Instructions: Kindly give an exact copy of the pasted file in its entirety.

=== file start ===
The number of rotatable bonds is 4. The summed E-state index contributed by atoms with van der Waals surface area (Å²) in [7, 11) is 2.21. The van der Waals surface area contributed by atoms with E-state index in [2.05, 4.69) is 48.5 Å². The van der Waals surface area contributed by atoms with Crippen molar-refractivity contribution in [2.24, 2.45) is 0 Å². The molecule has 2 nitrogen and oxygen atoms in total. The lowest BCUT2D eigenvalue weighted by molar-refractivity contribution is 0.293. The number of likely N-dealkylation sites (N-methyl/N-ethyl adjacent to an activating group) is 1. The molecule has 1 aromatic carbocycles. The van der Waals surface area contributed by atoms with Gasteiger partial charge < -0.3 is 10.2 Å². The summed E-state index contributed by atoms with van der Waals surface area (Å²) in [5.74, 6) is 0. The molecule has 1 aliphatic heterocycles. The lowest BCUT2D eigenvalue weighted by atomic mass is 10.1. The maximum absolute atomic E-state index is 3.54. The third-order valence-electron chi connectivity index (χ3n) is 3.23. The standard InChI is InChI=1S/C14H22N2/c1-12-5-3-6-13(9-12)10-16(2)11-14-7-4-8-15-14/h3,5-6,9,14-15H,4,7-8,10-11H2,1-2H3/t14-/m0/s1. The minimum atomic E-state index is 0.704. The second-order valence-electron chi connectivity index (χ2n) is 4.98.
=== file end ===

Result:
The number of rotatable bonds is 4. The summed E-state index contributed by atoms with van der Waals surface area (Å²) in [7, 11) is 2.21. The van der Waals surface area contributed by atoms with E-state index in [2.05, 4.69) is 48.5 Å². The van der Waals surface area contributed by atoms with Crippen molar-refractivity contribution in [2.24, 2.45) is 0 Å². The molecule has 2 nitrogen and oxygen atoms in total. The lowest BCUT2D eigenvalue weighted by molar-refractivity contribution is 0.293. The number of likely N-dealkylation sites (N-methyl/N-ethyl adjacent to an activating group) is 1. The molecule has 1 aromatic carbocycles. The van der Waals surface area contributed by atoms with Gasteiger partial charge < -0.3 is 10.2 Å². The summed E-state index contributed by atoms with van der Waals surface area (Å²) in [5.74, 6) is 0. The molecule has 1 aliphatic heterocycles. The lowest BCUT2D eigenvalue weighted by atomic mass is 10.1. The maximum absolute atomic E-state index is 3.54. The third-order valence-electron chi connectivity index (χ3n) is 3.23. The standard InChI is InChI=1S/C14H22N2/c1-12-5-3-6-13(9-12)10-16(2)11-14-7-4-8-15-14/h3,5-6,9,14-15H,4,7-8,10-11H2,1-2H3/t14-/m0/s1. The minimum atomic E-state index is 0.704. The second-order valence-electron chi connectivity index (χ2n) is 4.98.